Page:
Meredith enjoyed the expression “Hermeneutic of Subtraction.” I don’t know if it’s original with me, but I do observe it quite a bit. To be fair, it’s not just a characteristic of conservatives, but of many aspects of our society. Whether they’re in power or not, the Right, God bless them, seem to get stuck with it a lot.
Rod Dreher, for example, refers to the “hysteria” of Banned Books Week. Banning books is a prime example of the Hermeneutic of Subtraction. I see the movement to ban books as an expression of the impotence of some parents, worried they cannot control adolescent rebellion, who decide to subcontract the rearing of their children to librarians and schools, and insist others do the job they feel they cannot do for themselves.
As a parent of a teen, I realize that if my daughter wanted to, she could borrow any library books she wanted. She might well know my wife or I would disapprove. She is smart enough to hide these books from us, read them at her leisure, return them and we would never be the wiser. I may have a thick wool hat pulled over my head, but I think I have a great relationship with my daughter. I don’t think I’ve given her any motivation to sneak around behind my back.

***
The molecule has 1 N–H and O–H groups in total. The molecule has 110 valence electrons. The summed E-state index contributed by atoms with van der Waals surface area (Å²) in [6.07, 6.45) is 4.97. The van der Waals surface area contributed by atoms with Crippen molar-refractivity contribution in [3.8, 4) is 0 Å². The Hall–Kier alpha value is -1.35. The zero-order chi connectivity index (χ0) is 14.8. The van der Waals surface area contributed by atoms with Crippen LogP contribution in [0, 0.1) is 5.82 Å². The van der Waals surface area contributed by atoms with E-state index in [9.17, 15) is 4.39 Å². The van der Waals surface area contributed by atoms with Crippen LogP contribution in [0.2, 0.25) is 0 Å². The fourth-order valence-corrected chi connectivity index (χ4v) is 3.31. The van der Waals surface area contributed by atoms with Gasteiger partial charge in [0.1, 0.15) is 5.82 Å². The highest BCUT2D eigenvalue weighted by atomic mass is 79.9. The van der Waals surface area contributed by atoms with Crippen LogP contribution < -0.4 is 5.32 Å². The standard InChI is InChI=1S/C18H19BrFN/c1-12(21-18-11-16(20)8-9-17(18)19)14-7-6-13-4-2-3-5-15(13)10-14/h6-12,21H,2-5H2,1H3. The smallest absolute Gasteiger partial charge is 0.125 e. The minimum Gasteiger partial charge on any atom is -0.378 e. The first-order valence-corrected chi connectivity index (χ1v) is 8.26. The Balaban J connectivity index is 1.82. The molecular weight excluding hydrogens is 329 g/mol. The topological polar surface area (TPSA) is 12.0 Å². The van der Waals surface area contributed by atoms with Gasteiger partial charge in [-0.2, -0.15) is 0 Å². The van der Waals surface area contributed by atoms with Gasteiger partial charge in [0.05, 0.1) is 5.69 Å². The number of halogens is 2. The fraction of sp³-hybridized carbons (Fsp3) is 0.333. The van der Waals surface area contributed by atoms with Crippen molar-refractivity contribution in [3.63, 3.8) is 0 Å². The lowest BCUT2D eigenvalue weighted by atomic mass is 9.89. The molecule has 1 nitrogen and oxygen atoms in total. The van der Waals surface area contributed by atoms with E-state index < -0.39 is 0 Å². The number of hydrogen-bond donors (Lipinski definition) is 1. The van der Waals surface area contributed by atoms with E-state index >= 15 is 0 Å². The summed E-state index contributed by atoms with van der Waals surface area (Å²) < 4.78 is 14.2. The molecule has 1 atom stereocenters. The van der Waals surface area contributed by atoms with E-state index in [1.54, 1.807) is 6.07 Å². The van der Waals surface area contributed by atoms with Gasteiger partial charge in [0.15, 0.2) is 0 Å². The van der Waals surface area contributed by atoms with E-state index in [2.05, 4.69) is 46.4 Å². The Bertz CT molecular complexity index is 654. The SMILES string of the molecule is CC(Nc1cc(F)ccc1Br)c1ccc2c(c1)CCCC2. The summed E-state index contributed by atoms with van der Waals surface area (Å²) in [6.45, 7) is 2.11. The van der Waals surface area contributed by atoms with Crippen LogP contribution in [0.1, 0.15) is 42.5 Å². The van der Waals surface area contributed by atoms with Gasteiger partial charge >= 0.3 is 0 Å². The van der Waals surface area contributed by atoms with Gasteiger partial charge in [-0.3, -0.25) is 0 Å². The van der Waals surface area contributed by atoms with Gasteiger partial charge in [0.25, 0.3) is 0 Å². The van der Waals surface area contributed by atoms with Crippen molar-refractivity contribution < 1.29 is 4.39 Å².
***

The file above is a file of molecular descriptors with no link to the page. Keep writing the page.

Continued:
She did pick up one of the Pullman books a few months ago. My wife gave me an eyebrow, and the young miss (not seeing the subvocal exchange) returned it to the shelf, rejected.
If my daughter wanted to read something I thought inappropriate, I would make my case in a positive way, and suggest an alternative. If she insisted, I would hear her out. (She often rolls her eyes, by the way, when I ask her to make a case for what she wants. But she’s getting pretty good at it.) If she convinced me, we would talk about the content. I feel confident in the upbringing my wife and I have provided. If a teacher were to suggest something of questionable content, I think we would have a good family discussion about it. I certainly don’t need censors to help me raise my child. I’m not afraid of a silly book or two.
Is that to say that some things mustn’t ever be banned? No. Not at all. But observe carefully if the campaigners offer alternatives. A thoughtful person will always have something great to add to the shelf. I know my daughter’s reading likes and dislikes. I try to have suggestions I know she will enjoy. It’s always harder to build up than to tear down, but that’s the whole point of human civilization, isn’t it? If you want historical evidence for the Hermeneutic of Subtraction, just consider the Romans salting down Carthage or Alaric’s 410 sack of Rome or the Fourth Crusade.